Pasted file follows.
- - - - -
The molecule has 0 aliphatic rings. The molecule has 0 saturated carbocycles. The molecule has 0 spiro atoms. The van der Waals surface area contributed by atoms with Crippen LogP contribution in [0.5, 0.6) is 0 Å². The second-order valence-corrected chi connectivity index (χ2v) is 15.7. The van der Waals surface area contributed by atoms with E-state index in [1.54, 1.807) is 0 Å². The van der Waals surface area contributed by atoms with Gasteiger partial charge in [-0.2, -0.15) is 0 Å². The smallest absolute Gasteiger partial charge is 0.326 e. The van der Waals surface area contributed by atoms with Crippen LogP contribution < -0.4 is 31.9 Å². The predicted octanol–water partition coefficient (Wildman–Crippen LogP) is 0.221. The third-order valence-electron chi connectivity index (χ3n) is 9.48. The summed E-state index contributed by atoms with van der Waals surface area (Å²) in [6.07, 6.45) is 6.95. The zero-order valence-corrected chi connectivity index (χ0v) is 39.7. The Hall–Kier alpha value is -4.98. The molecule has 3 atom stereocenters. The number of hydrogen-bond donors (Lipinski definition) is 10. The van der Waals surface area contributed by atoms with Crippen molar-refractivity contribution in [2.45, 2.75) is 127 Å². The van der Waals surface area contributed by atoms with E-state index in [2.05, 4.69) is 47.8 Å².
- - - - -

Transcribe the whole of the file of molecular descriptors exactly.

The molecule has 0 aliphatic rings. The molecule has 0 saturated carbocycles. The molecule has 0 spiro atoms. The van der Waals surface area contributed by atoms with Crippen LogP contribution in [0.5, 0.6) is 0 Å². The second-order valence-corrected chi connectivity index (χ2v) is 15.7. The van der Waals surface area contributed by atoms with E-state index in [1.54, 1.807) is 0 Å². The van der Waals surface area contributed by atoms with Gasteiger partial charge in [-0.2, -0.15) is 0 Å². The smallest absolute Gasteiger partial charge is 0.326 e. The van der Waals surface area contributed by atoms with Crippen LogP contribution < -0.4 is 31.9 Å². The predicted octanol–water partition coefficient (Wildman–Crippen LogP) is 0.221. The third-order valence-electron chi connectivity index (χ3n) is 9.48. The summed E-state index contributed by atoms with van der Waals surface area (Å²) in [6.07, 6.45) is 6.95. The zero-order valence-corrected chi connectivity index (χ0v) is 39.7. The Hall–Kier alpha value is -4.98. The molecule has 3 atom stereocenters. The number of hydrogen-bond donors (Lipinski definition) is 10. The van der Waals surface area contributed by atoms with Crippen molar-refractivity contribution in [2.45, 2.75) is 127 Å². The van der Waals surface area contributed by atoms with E-state index in [2.05, 4.69) is 47.8 Å².